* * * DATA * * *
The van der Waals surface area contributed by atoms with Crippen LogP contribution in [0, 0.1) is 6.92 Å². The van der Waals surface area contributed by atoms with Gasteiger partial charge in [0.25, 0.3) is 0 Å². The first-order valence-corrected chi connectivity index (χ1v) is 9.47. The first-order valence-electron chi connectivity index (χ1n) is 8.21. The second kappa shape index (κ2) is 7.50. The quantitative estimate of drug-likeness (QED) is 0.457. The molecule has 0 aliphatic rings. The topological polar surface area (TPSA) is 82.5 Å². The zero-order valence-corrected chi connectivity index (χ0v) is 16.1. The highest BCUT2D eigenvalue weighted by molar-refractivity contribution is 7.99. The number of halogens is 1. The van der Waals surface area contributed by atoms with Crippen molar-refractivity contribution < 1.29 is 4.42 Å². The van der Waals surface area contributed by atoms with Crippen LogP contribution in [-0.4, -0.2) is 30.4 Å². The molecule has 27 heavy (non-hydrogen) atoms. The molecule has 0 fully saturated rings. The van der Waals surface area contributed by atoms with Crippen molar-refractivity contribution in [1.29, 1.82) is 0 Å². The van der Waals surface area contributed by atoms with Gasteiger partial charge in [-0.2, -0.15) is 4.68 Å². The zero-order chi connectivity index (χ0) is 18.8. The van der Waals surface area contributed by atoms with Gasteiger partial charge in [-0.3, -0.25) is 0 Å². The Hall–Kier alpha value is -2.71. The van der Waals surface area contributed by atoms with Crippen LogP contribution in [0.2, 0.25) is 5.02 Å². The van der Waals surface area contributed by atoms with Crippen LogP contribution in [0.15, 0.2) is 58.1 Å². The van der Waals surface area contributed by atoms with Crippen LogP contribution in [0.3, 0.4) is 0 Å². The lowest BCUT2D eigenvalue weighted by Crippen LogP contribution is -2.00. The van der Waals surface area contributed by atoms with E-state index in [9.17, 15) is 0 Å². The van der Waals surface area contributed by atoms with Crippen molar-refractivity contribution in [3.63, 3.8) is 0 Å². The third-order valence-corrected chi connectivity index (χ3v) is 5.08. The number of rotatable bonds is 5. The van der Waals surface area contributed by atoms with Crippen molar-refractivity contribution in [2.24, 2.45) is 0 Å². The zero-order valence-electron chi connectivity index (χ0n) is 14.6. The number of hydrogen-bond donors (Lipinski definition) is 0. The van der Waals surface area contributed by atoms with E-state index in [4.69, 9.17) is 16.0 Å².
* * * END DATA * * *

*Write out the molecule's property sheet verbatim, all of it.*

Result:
The van der Waals surface area contributed by atoms with Crippen LogP contribution in [0, 0.1) is 6.92 Å². The van der Waals surface area contributed by atoms with Gasteiger partial charge in [0.25, 0.3) is 0 Å². The first-order valence-corrected chi connectivity index (χ1v) is 9.47. The first-order valence-electron chi connectivity index (χ1n) is 8.21. The second kappa shape index (κ2) is 7.50. The quantitative estimate of drug-likeness (QED) is 0.457. The molecule has 0 aliphatic rings. The topological polar surface area (TPSA) is 82.5 Å². The zero-order valence-corrected chi connectivity index (χ0v) is 16.1. The highest BCUT2D eigenvalue weighted by molar-refractivity contribution is 7.99. The number of halogens is 1. The van der Waals surface area contributed by atoms with Crippen molar-refractivity contribution < 1.29 is 4.42 Å². The van der Waals surface area contributed by atoms with Crippen LogP contribution in [-0.4, -0.2) is 30.4 Å². The molecule has 27 heavy (non-hydrogen) atoms. The molecule has 0 fully saturated rings. The van der Waals surface area contributed by atoms with Crippen molar-refractivity contribution in [1.29, 1.82) is 0 Å². The van der Waals surface area contributed by atoms with Gasteiger partial charge in [-0.2, -0.15) is 4.68 Å². The zero-order chi connectivity index (χ0) is 18.8. The van der Waals surface area contributed by atoms with Gasteiger partial charge in [-0.3, -0.25) is 0 Å². The Hall–Kier alpha value is -2.71. The van der Waals surface area contributed by atoms with Crippen LogP contribution in [0.2, 0.25) is 5.02 Å². The van der Waals surface area contributed by atoms with Crippen LogP contribution in [0.15, 0.2) is 58.1 Å². The van der Waals surface area contributed by atoms with Crippen LogP contribution in [0.3, 0.4) is 0 Å². The lowest BCUT2D eigenvalue weighted by Crippen LogP contribution is -2.00. The van der Waals surface area contributed by atoms with E-state index in [9.17, 15) is 0 Å². The van der Waals surface area contributed by atoms with Crippen molar-refractivity contribution in [3.63, 3.8) is 0 Å². The third-order valence-corrected chi connectivity index (χ3v) is 5.08. The number of rotatable bonds is 5. The van der Waals surface area contributed by atoms with Crippen molar-refractivity contribution in [2.24, 2.45) is 0 Å². The zero-order valence-electron chi connectivity index (χ0n) is 14.6. The number of hydrogen-bond donors (Lipinski definition) is 0. The van der Waals surface area contributed by atoms with E-state index in [4.69, 9.17) is 16.0 Å².